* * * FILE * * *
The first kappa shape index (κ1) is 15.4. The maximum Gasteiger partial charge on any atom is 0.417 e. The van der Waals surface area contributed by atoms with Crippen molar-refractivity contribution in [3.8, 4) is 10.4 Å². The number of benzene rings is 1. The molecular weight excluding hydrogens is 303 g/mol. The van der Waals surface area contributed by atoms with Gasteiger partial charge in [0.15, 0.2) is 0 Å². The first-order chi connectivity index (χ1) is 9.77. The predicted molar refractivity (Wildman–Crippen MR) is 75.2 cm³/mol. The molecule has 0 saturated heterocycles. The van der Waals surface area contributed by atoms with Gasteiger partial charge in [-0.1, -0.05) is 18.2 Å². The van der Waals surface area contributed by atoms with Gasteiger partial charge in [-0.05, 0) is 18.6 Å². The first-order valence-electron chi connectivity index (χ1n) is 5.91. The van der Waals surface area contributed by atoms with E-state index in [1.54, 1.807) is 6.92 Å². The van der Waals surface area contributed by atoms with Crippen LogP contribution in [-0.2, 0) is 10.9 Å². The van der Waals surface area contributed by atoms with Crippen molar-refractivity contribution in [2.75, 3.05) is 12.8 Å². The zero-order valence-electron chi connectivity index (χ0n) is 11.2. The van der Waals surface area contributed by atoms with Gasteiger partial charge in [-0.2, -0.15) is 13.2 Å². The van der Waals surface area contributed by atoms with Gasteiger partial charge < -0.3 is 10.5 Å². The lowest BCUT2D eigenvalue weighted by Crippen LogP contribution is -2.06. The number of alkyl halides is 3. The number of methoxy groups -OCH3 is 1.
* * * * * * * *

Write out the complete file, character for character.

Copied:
The first kappa shape index (κ1) is 15.4. The maximum Gasteiger partial charge on any atom is 0.417 e. The van der Waals surface area contributed by atoms with Crippen molar-refractivity contribution in [3.8, 4) is 10.4 Å². The number of benzene rings is 1. The molecular weight excluding hydrogens is 303 g/mol. The van der Waals surface area contributed by atoms with Gasteiger partial charge in [0.15, 0.2) is 0 Å². The first-order chi connectivity index (χ1) is 9.77. The predicted molar refractivity (Wildman–Crippen MR) is 75.2 cm³/mol. The molecule has 0 saturated heterocycles. The van der Waals surface area contributed by atoms with Gasteiger partial charge in [-0.1, -0.05) is 18.2 Å². The van der Waals surface area contributed by atoms with Gasteiger partial charge in [-0.05, 0) is 18.6 Å². The first-order valence-electron chi connectivity index (χ1n) is 5.91. The van der Waals surface area contributed by atoms with E-state index in [1.54, 1.807) is 6.92 Å². The van der Waals surface area contributed by atoms with Crippen LogP contribution in [-0.2, 0) is 10.9 Å². The van der Waals surface area contributed by atoms with Crippen molar-refractivity contribution in [2.75, 3.05) is 12.8 Å². The zero-order valence-electron chi connectivity index (χ0n) is 11.2. The van der Waals surface area contributed by atoms with Gasteiger partial charge in [-0.2, -0.15) is 13.2 Å². The van der Waals surface area contributed by atoms with Gasteiger partial charge < -0.3 is 10.5 Å². The lowest BCUT2D eigenvalue weighted by Crippen LogP contribution is -2.06. The number of alkyl halides is 3. The number of methoxy groups -OCH3 is 1.